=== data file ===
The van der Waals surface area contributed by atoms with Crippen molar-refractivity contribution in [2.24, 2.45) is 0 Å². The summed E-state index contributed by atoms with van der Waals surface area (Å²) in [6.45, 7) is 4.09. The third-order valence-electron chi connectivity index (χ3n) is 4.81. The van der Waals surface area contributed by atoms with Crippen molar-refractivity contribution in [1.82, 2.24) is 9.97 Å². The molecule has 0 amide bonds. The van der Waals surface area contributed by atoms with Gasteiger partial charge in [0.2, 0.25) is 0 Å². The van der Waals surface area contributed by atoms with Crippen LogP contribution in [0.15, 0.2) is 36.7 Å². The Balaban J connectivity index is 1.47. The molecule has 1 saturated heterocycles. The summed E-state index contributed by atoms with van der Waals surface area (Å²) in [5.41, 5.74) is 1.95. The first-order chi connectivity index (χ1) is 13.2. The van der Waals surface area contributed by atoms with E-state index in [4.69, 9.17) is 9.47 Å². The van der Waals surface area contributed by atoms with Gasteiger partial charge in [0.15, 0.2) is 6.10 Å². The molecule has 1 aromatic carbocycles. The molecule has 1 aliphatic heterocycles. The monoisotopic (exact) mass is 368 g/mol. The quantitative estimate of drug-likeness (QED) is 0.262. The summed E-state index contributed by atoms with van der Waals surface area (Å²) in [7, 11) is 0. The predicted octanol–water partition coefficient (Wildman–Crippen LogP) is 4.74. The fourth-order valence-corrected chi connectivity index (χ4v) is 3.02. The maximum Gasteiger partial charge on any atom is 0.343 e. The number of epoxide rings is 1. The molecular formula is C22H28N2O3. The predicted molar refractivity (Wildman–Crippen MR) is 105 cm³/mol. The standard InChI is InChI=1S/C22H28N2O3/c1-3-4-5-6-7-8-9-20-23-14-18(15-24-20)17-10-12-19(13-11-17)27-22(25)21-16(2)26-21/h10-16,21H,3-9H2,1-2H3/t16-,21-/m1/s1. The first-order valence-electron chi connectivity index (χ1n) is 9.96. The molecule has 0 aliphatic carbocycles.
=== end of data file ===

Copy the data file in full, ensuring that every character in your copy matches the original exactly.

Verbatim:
The van der Waals surface area contributed by atoms with Crippen molar-refractivity contribution in [2.24, 2.45) is 0 Å². The summed E-state index contributed by atoms with van der Waals surface area (Å²) in [6.45, 7) is 4.09. The third-order valence-electron chi connectivity index (χ3n) is 4.81. The van der Waals surface area contributed by atoms with Crippen molar-refractivity contribution in [1.82, 2.24) is 9.97 Å². The molecule has 0 amide bonds. The van der Waals surface area contributed by atoms with Gasteiger partial charge in [0.2, 0.25) is 0 Å². The van der Waals surface area contributed by atoms with Crippen LogP contribution in [0.15, 0.2) is 36.7 Å². The Balaban J connectivity index is 1.47. The molecule has 1 saturated heterocycles. The summed E-state index contributed by atoms with van der Waals surface area (Å²) in [5.41, 5.74) is 1.95. The first-order chi connectivity index (χ1) is 13.2. The van der Waals surface area contributed by atoms with E-state index in [4.69, 9.17) is 9.47 Å². The van der Waals surface area contributed by atoms with Gasteiger partial charge in [0.15, 0.2) is 6.10 Å². The molecule has 1 aromatic carbocycles. The molecule has 1 aliphatic heterocycles. The monoisotopic (exact) mass is 368 g/mol. The quantitative estimate of drug-likeness (QED) is 0.262. The summed E-state index contributed by atoms with van der Waals surface area (Å²) in [7, 11) is 0. The predicted octanol–water partition coefficient (Wildman–Crippen LogP) is 4.74. The fourth-order valence-corrected chi connectivity index (χ4v) is 3.02. The maximum Gasteiger partial charge on any atom is 0.343 e. The number of epoxide rings is 1. The molecular formula is C22H28N2O3. The predicted molar refractivity (Wildman–Crippen MR) is 105 cm³/mol. The standard InChI is InChI=1S/C22H28N2O3/c1-3-4-5-6-7-8-9-20-23-14-18(15-24-20)17-10-12-19(13-11-17)27-22(25)21-16(2)26-21/h10-16,21H,3-9H2,1-2H3/t16-,21-/m1/s1. The first-order valence-electron chi connectivity index (χ1n) is 9.96. The molecule has 0 aliphatic carbocycles.